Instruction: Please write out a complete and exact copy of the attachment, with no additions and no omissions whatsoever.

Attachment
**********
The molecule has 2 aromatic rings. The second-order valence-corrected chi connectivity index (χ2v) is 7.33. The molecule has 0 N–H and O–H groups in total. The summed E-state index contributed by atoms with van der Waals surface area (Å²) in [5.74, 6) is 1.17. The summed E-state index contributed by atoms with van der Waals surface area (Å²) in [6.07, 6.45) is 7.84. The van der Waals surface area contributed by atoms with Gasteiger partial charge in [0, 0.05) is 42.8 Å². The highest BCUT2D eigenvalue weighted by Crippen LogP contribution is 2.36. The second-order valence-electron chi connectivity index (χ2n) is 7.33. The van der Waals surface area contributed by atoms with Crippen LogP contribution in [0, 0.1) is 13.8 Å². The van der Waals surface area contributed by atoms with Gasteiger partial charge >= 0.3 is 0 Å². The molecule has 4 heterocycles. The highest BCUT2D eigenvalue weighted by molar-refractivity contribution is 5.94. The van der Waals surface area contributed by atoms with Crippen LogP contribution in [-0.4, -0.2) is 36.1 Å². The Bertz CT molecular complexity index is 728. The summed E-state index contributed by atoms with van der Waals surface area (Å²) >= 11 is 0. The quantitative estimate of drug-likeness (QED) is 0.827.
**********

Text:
The molecule has 2 aromatic rings. The second-order valence-corrected chi connectivity index (χ2v) is 7.33. The molecule has 0 N–H and O–H groups in total. The summed E-state index contributed by atoms with van der Waals surface area (Å²) in [5.74, 6) is 1.17. The summed E-state index contributed by atoms with van der Waals surface area (Å²) in [6.07, 6.45) is 7.84. The van der Waals surface area contributed by atoms with Gasteiger partial charge in [0, 0.05) is 42.8 Å². The highest BCUT2D eigenvalue weighted by Crippen LogP contribution is 2.36. The second-order valence-electron chi connectivity index (χ2n) is 7.33. The van der Waals surface area contributed by atoms with Crippen LogP contribution in [0, 0.1) is 13.8 Å². The van der Waals surface area contributed by atoms with Gasteiger partial charge >= 0.3 is 0 Å². The molecule has 4 heterocycles. The highest BCUT2D eigenvalue weighted by molar-refractivity contribution is 5.94. The van der Waals surface area contributed by atoms with Crippen LogP contribution in [-0.4, -0.2) is 36.1 Å². The Bertz CT molecular complexity index is 728. The summed E-state index contributed by atoms with van der Waals surface area (Å²) >= 11 is 0. The quantitative estimate of drug-likeness (QED) is 0.827.